How To Effectively Communicate Price Increases To Your Customers
Written By Rob Kirkbride, Write Office • August 22, 2022
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Let’s talk a bit about inflation. I know. It sounds as if this one is going to be a bit of a downer. But stick with me here and I promise I will give you some good advice about how to deal with inflation — and more importantly — the inevitable price hikes that have come with it.
Inflation seems to be stabilizing a bit, but every manufacturer I’ve talked to has raised prices, some a little, some a lot, but just about everyone has done it. Raising prices is never easy, but I’ve heard a few horror stories about botched price hikes that I’m sure have cost a few manufacturers customers.
There’s no easy way to raise prices, but there are definitely wrong ways to handle price hikes. Let’s start at the beginning.
First, determine if you need to raise prices in the first place. Obviously, you’ve had your eye on your profit margin and you start to see costs eating into your revenue. It is important to see if these rising costs are long-term or short-term. If they are short-term, you might want to temporarily eat the hike. Things like wage increases and inflation are probably more long-term. A price bump for an important component might make a price increase avoidable. You could, for example, find a new supplier. It is important to eliminate other options for improving your margin before you go with a price increase.
If you’ve examined all the factors that help you decide if you need to raise prices and you find that you do, there are a few ways to structure the hikes. The U.S. Chamber of Commerce has some good advice: You can raise prices across the board at the same rate for everyone; create a scheduled price hike (annually, for example); only raise prices on certain customers; offer choices like pricing tiers or packages (give customers the option of a larger increase paid over a longer period of time, or a shorter, one-time price increase; or get creative (by using variables like terms, billing, rates and incentives).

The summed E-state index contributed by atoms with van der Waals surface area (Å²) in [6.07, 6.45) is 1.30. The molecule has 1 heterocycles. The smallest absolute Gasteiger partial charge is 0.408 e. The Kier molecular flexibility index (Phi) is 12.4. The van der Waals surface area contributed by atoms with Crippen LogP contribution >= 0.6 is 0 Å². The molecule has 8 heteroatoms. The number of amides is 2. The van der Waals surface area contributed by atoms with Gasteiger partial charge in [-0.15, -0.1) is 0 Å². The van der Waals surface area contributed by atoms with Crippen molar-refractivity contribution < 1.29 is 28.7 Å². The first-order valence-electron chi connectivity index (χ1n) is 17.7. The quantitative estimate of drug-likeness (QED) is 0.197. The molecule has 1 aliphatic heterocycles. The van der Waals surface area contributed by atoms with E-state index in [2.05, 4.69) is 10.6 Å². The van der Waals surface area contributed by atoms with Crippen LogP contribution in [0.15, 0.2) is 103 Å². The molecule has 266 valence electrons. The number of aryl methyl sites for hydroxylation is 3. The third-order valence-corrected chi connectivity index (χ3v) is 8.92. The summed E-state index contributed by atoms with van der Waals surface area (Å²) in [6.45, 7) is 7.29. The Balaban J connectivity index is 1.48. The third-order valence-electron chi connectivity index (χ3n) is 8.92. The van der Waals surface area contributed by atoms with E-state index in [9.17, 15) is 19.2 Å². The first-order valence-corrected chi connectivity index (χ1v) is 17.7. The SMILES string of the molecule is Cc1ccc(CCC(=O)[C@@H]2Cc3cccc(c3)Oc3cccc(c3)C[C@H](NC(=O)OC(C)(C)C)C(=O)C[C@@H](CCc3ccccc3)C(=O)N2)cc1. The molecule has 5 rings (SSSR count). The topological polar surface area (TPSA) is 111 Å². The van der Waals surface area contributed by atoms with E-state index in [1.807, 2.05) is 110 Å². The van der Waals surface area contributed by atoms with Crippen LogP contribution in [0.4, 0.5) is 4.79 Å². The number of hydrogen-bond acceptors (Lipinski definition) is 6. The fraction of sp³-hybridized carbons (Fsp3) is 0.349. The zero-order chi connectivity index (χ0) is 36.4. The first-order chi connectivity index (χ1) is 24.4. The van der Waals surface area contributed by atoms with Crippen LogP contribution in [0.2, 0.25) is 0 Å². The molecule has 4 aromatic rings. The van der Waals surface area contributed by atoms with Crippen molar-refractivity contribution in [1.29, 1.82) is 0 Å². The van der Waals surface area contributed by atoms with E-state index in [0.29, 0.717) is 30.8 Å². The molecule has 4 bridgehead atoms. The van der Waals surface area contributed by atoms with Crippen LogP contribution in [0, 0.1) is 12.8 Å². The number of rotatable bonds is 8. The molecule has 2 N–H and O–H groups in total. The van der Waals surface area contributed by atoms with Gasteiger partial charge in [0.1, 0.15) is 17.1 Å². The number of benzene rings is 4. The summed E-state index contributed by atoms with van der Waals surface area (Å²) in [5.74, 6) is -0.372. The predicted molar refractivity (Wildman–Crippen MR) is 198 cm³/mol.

Once you decide on how you want to raise prices, you must communicate the increase with your customers. This is the hard part and where most price increases go terribly wrong. The most important thing you can do when you decide on a price increase is to be completely honest with your customers. Don’t sugar coat it. Talk to them. Especially in the current economy, reasonable customers are going to understand the need to increase prices since most of them have probably had to do the same themselves. Everyone understands and is experiencing the same inflationary pressures.
Don’t delay having a conversation about price increases. In fact, it is a good idea to get ahead of it if you have time. According to Hubspot, there are marketing and sales advantages to announcing a price increase well in advance. Not only does it give customers time to adjust their own budgets, but you can use it as an opportunity for upselling. Consider offering to extend contracts at the current rate, encouraging on-the-fence prospects to sign before the increase or running an end-of-year “sale” based on the lower prices.
If you are a manufacturer, make sure you give your dealer community plenty of time to prepare for price increases. Dealers are in an especially tough place when it comes to price hikes because they probably have projects in process that will be affected. It’s a tough conversation to go back to a customer and tell them they will have to pay more for a project they already budgeted for.
If you are a dealer, it is a good time to access the manufacturers you are working with. If they aren’t communicating with you about pricing in a timely way, perhaps it is time to find another manufacturer to represent. If they don’t respect you enough to discuss the need for price increases, they probably aren’t worth doing business with in the first place.
So there you have it: A blueprint for doing something none of us ever wants to do — raise prices. Keeping your customers well informed and being completely honest with them will go a long way toward keeping them in your corner when it counts.
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